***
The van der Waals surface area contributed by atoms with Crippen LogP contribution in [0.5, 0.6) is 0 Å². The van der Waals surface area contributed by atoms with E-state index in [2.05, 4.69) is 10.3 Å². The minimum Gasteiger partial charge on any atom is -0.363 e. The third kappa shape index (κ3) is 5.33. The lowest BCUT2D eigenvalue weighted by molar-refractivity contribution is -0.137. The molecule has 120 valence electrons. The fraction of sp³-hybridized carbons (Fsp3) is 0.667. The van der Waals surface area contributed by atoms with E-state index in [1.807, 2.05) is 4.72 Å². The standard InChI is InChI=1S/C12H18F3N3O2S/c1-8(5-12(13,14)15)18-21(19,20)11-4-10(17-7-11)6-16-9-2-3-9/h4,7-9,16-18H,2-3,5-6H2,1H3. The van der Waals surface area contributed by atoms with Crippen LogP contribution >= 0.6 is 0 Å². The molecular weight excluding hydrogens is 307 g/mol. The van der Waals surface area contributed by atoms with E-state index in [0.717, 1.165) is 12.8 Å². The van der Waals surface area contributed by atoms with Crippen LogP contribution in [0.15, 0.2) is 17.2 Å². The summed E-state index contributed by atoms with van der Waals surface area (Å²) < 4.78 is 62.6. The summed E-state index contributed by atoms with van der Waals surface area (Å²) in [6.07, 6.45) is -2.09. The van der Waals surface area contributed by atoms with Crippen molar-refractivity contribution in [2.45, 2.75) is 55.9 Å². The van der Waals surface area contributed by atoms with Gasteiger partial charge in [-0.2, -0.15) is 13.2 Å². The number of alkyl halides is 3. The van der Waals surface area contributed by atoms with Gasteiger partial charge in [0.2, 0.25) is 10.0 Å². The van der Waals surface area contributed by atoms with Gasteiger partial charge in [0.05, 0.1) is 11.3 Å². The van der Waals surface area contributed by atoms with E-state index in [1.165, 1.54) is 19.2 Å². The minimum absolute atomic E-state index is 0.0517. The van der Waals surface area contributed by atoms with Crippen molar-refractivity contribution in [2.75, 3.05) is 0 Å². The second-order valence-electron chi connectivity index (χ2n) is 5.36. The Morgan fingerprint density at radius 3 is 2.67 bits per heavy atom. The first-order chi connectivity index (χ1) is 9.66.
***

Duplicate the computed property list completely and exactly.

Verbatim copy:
The van der Waals surface area contributed by atoms with Crippen LogP contribution in [0.5, 0.6) is 0 Å². The van der Waals surface area contributed by atoms with E-state index in [2.05, 4.69) is 10.3 Å². The minimum Gasteiger partial charge on any atom is -0.363 e. The third kappa shape index (κ3) is 5.33. The lowest BCUT2D eigenvalue weighted by molar-refractivity contribution is -0.137. The molecule has 120 valence electrons. The fraction of sp³-hybridized carbons (Fsp3) is 0.667. The van der Waals surface area contributed by atoms with E-state index in [1.807, 2.05) is 4.72 Å². The standard InChI is InChI=1S/C12H18F3N3O2S/c1-8(5-12(13,14)15)18-21(19,20)11-4-10(17-7-11)6-16-9-2-3-9/h4,7-9,16-18H,2-3,5-6H2,1H3. The van der Waals surface area contributed by atoms with Crippen LogP contribution >= 0.6 is 0 Å². The molecular weight excluding hydrogens is 307 g/mol. The van der Waals surface area contributed by atoms with E-state index in [0.717, 1.165) is 12.8 Å². The van der Waals surface area contributed by atoms with Crippen LogP contribution in [0.15, 0.2) is 17.2 Å². The summed E-state index contributed by atoms with van der Waals surface area (Å²) < 4.78 is 62.6. The summed E-state index contributed by atoms with van der Waals surface area (Å²) in [6.07, 6.45) is -2.09. The van der Waals surface area contributed by atoms with Crippen molar-refractivity contribution in [2.45, 2.75) is 55.9 Å². The van der Waals surface area contributed by atoms with Gasteiger partial charge in [-0.2, -0.15) is 13.2 Å². The number of alkyl halides is 3. The van der Waals surface area contributed by atoms with Gasteiger partial charge in [0.2, 0.25) is 10.0 Å². The van der Waals surface area contributed by atoms with Gasteiger partial charge in [0.05, 0.1) is 11.3 Å². The van der Waals surface area contributed by atoms with E-state index in [1.165, 1.54) is 19.2 Å². The minimum absolute atomic E-state index is 0.0517. The van der Waals surface area contributed by atoms with Crippen molar-refractivity contribution in [2.75, 3.05) is 0 Å². The second-order valence-electron chi connectivity index (χ2n) is 5.36. The Morgan fingerprint density at radius 3 is 2.67 bits per heavy atom. The first-order chi connectivity index (χ1) is 9.66.